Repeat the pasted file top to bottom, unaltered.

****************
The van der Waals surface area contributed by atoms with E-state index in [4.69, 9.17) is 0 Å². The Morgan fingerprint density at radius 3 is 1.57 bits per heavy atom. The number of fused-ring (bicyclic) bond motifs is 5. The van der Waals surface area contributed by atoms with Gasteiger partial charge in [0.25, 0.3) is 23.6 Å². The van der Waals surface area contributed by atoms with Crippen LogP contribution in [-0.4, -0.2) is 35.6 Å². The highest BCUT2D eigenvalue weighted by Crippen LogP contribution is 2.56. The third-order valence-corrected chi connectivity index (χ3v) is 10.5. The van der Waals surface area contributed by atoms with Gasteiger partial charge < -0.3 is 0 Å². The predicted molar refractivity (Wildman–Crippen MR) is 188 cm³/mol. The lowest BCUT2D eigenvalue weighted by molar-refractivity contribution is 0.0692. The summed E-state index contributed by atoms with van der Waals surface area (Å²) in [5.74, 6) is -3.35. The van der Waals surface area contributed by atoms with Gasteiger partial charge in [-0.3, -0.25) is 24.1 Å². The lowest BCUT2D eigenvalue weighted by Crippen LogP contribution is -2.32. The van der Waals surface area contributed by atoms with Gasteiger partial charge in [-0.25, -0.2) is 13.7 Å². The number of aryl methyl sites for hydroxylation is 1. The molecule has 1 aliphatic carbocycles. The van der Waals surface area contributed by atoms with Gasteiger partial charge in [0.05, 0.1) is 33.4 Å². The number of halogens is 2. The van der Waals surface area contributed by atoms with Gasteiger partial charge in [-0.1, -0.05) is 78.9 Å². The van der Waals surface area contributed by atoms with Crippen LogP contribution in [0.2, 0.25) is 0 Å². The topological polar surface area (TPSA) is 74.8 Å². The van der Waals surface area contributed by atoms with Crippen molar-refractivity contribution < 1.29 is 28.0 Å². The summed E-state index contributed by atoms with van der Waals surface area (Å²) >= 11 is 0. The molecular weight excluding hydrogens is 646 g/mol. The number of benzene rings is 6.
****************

The van der Waals surface area contributed by atoms with E-state index in [4.69, 9.17) is 0 Å². The Morgan fingerprint density at radius 3 is 1.57 bits per heavy atom. The number of fused-ring (bicyclic) bond motifs is 5. The van der Waals surface area contributed by atoms with Gasteiger partial charge in [0.25, 0.3) is 23.6 Å². The van der Waals surface area contributed by atoms with Crippen LogP contribution in [-0.4, -0.2) is 35.6 Å². The highest BCUT2D eigenvalue weighted by Crippen LogP contribution is 2.56. The third-order valence-corrected chi connectivity index (χ3v) is 10.5. The van der Waals surface area contributed by atoms with Gasteiger partial charge < -0.3 is 0 Å². The predicted molar refractivity (Wildman–Crippen MR) is 188 cm³/mol. The lowest BCUT2D eigenvalue weighted by molar-refractivity contribution is 0.0692. The summed E-state index contributed by atoms with van der Waals surface area (Å²) in [5.74, 6) is -3.35. The van der Waals surface area contributed by atoms with Gasteiger partial charge in [-0.3, -0.25) is 24.1 Å². The lowest BCUT2D eigenvalue weighted by Crippen LogP contribution is -2.32. The van der Waals surface area contributed by atoms with Gasteiger partial charge in [-0.25, -0.2) is 13.7 Å². The number of aryl methyl sites for hydroxylation is 1. The molecule has 1 aliphatic carbocycles. The van der Waals surface area contributed by atoms with Gasteiger partial charge in [0.05, 0.1) is 33.4 Å². The number of halogens is 2. The van der Waals surface area contributed by atoms with Gasteiger partial charge in [-0.1, -0.05) is 78.9 Å². The van der Waals surface area contributed by atoms with Crippen LogP contribution in [0.2, 0.25) is 0 Å². The topological polar surface area (TPSA) is 74.8 Å². The van der Waals surface area contributed by atoms with Crippen molar-refractivity contribution < 1.29 is 28.0 Å². The summed E-state index contributed by atoms with van der Waals surface area (Å²) >= 11 is 0. The molecular weight excluding hydrogens is 646 g/mol. The number of benzene rings is 6.